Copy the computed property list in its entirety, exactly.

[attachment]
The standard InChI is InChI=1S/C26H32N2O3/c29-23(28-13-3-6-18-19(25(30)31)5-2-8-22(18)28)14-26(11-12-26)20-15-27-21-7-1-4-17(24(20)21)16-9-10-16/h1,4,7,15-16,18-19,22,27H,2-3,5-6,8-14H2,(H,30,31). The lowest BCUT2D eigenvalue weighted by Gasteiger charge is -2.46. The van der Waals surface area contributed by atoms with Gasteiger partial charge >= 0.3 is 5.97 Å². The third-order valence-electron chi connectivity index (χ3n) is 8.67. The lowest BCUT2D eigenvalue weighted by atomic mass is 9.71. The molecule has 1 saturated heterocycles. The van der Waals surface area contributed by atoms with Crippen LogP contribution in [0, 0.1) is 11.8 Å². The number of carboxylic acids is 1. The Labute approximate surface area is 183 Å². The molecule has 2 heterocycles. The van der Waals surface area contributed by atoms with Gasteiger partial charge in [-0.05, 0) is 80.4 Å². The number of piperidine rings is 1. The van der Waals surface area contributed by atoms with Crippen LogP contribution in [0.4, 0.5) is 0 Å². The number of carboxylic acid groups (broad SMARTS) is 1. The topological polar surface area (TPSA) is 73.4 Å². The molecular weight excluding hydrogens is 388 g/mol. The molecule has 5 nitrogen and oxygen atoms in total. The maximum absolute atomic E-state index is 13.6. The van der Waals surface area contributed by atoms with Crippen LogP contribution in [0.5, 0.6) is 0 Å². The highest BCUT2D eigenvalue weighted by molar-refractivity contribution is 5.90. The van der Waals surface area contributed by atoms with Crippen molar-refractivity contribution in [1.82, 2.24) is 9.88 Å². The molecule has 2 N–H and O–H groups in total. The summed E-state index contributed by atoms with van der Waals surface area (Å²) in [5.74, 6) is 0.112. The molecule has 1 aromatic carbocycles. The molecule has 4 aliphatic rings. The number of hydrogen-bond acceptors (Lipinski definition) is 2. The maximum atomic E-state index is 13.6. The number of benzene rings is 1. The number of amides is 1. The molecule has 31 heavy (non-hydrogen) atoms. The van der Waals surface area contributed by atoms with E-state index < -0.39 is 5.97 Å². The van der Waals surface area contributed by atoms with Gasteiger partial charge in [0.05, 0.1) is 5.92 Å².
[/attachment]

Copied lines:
The standard InChI is InChI=1S/C26H32N2O3/c29-23(28-13-3-6-18-19(25(30)31)5-2-8-22(18)28)14-26(11-12-26)20-15-27-21-7-1-4-17(24(20)21)16-9-10-16/h1,4,7,15-16,18-19,22,27H,2-3,5-6,8-14H2,(H,30,31). The lowest BCUT2D eigenvalue weighted by Gasteiger charge is -2.46. The van der Waals surface area contributed by atoms with Gasteiger partial charge >= 0.3 is 5.97 Å². The third-order valence-electron chi connectivity index (χ3n) is 8.67. The lowest BCUT2D eigenvalue weighted by atomic mass is 9.71. The molecule has 1 saturated heterocycles. The van der Waals surface area contributed by atoms with Crippen LogP contribution in [0, 0.1) is 11.8 Å². The number of carboxylic acids is 1. The Labute approximate surface area is 183 Å². The molecule has 2 heterocycles. The van der Waals surface area contributed by atoms with Gasteiger partial charge in [-0.05, 0) is 80.4 Å². The number of piperidine rings is 1. The van der Waals surface area contributed by atoms with Crippen LogP contribution in [0.4, 0.5) is 0 Å². The number of carboxylic acid groups (broad SMARTS) is 1. The topological polar surface area (TPSA) is 73.4 Å². The molecular weight excluding hydrogens is 388 g/mol. The molecule has 5 nitrogen and oxygen atoms in total. The maximum absolute atomic E-state index is 13.6. The van der Waals surface area contributed by atoms with Crippen LogP contribution in [0.5, 0.6) is 0 Å². The highest BCUT2D eigenvalue weighted by molar-refractivity contribution is 5.90. The van der Waals surface area contributed by atoms with Crippen molar-refractivity contribution in [1.82, 2.24) is 9.88 Å². The molecule has 2 N–H and O–H groups in total. The summed E-state index contributed by atoms with van der Waals surface area (Å²) in [5.74, 6) is 0.112. The molecule has 1 aromatic carbocycles. The molecule has 4 aliphatic rings. The number of hydrogen-bond acceptors (Lipinski definition) is 2. The maximum atomic E-state index is 13.6. The number of benzene rings is 1. The number of amides is 1. The molecule has 31 heavy (non-hydrogen) atoms. The van der Waals surface area contributed by atoms with E-state index < -0.39 is 5.97 Å². The van der Waals surface area contributed by atoms with Gasteiger partial charge in [0.05, 0.1) is 5.92 Å².